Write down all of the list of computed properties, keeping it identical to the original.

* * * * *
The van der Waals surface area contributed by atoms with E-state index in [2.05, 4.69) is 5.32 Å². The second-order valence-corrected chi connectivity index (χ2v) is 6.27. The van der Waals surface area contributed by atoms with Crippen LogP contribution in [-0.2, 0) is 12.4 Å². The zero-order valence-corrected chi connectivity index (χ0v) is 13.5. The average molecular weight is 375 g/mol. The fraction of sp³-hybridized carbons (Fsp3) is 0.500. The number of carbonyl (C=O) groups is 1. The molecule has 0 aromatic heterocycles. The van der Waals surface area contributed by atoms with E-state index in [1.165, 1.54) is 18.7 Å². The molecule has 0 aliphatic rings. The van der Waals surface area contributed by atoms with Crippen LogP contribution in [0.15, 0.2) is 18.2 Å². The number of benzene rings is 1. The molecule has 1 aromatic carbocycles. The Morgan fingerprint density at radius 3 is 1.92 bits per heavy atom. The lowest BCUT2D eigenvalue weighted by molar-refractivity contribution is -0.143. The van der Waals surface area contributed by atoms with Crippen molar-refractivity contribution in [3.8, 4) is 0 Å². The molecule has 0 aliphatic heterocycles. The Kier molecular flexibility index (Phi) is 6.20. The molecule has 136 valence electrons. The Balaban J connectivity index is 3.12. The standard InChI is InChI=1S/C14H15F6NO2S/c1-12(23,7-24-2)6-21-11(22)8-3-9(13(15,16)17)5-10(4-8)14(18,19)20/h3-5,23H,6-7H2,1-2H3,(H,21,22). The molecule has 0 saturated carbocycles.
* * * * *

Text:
The van der Waals surface area contributed by atoms with E-state index in [2.05, 4.69) is 5.32 Å². The second-order valence-corrected chi connectivity index (χ2v) is 6.27. The van der Waals surface area contributed by atoms with Crippen LogP contribution in [-0.2, 0) is 12.4 Å². The zero-order valence-corrected chi connectivity index (χ0v) is 13.5. The average molecular weight is 375 g/mol. The fraction of sp³-hybridized carbons (Fsp3) is 0.500. The number of carbonyl (C=O) groups is 1. The molecule has 0 aromatic heterocycles. The van der Waals surface area contributed by atoms with E-state index in [1.165, 1.54) is 18.7 Å². The molecule has 0 aliphatic rings. The van der Waals surface area contributed by atoms with Crippen LogP contribution in [0.15, 0.2) is 18.2 Å². The number of benzene rings is 1. The molecule has 1 aromatic carbocycles. The Morgan fingerprint density at radius 3 is 1.92 bits per heavy atom. The lowest BCUT2D eigenvalue weighted by molar-refractivity contribution is -0.143. The van der Waals surface area contributed by atoms with Crippen molar-refractivity contribution in [3.8, 4) is 0 Å². The molecule has 0 aliphatic heterocycles. The Kier molecular flexibility index (Phi) is 6.20. The molecule has 136 valence electrons. The Balaban J connectivity index is 3.12. The standard InChI is InChI=1S/C14H15F6NO2S/c1-12(23,7-24-2)6-21-11(22)8-3-9(13(15,16)17)5-10(4-8)14(18,19)20/h3-5,23H,6-7H2,1-2H3,(H,21,22). The molecule has 0 saturated carbocycles.